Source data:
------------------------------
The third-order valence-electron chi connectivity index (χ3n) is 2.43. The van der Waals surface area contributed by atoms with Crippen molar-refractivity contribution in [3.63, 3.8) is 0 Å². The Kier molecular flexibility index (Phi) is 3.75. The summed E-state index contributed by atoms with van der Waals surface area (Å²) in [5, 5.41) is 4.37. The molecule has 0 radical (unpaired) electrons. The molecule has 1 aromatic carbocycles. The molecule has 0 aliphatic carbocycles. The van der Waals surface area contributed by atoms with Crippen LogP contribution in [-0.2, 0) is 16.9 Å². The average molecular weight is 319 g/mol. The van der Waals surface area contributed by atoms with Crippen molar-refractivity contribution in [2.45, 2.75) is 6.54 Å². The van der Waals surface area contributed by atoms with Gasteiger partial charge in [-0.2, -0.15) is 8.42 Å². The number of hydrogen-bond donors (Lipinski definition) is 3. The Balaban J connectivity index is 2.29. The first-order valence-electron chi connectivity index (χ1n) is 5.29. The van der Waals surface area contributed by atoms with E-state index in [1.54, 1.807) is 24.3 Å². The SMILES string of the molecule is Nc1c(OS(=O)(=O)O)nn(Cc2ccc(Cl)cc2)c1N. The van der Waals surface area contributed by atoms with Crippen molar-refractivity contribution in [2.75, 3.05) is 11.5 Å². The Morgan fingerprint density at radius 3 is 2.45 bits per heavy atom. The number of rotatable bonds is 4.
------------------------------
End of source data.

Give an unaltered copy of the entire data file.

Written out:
The third-order valence-electron chi connectivity index (χ3n) is 2.43. The van der Waals surface area contributed by atoms with Crippen molar-refractivity contribution in [3.63, 3.8) is 0 Å². The Kier molecular flexibility index (Phi) is 3.75. The summed E-state index contributed by atoms with van der Waals surface area (Å²) in [5, 5.41) is 4.37. The molecule has 0 radical (unpaired) electrons. The molecule has 1 aromatic carbocycles. The molecule has 0 aliphatic carbocycles. The van der Waals surface area contributed by atoms with Crippen LogP contribution in [-0.2, 0) is 16.9 Å². The average molecular weight is 319 g/mol. The van der Waals surface area contributed by atoms with Crippen molar-refractivity contribution in [2.45, 2.75) is 6.54 Å². The van der Waals surface area contributed by atoms with Gasteiger partial charge in [-0.2, -0.15) is 8.42 Å². The number of hydrogen-bond donors (Lipinski definition) is 3. The Balaban J connectivity index is 2.29. The first-order valence-electron chi connectivity index (χ1n) is 5.29. The van der Waals surface area contributed by atoms with E-state index in [1.54, 1.807) is 24.3 Å². The SMILES string of the molecule is Nc1c(OS(=O)(=O)O)nn(Cc2ccc(Cl)cc2)c1N. The van der Waals surface area contributed by atoms with Crippen molar-refractivity contribution in [2.75, 3.05) is 11.5 Å². The Morgan fingerprint density at radius 3 is 2.45 bits per heavy atom. The number of rotatable bonds is 4.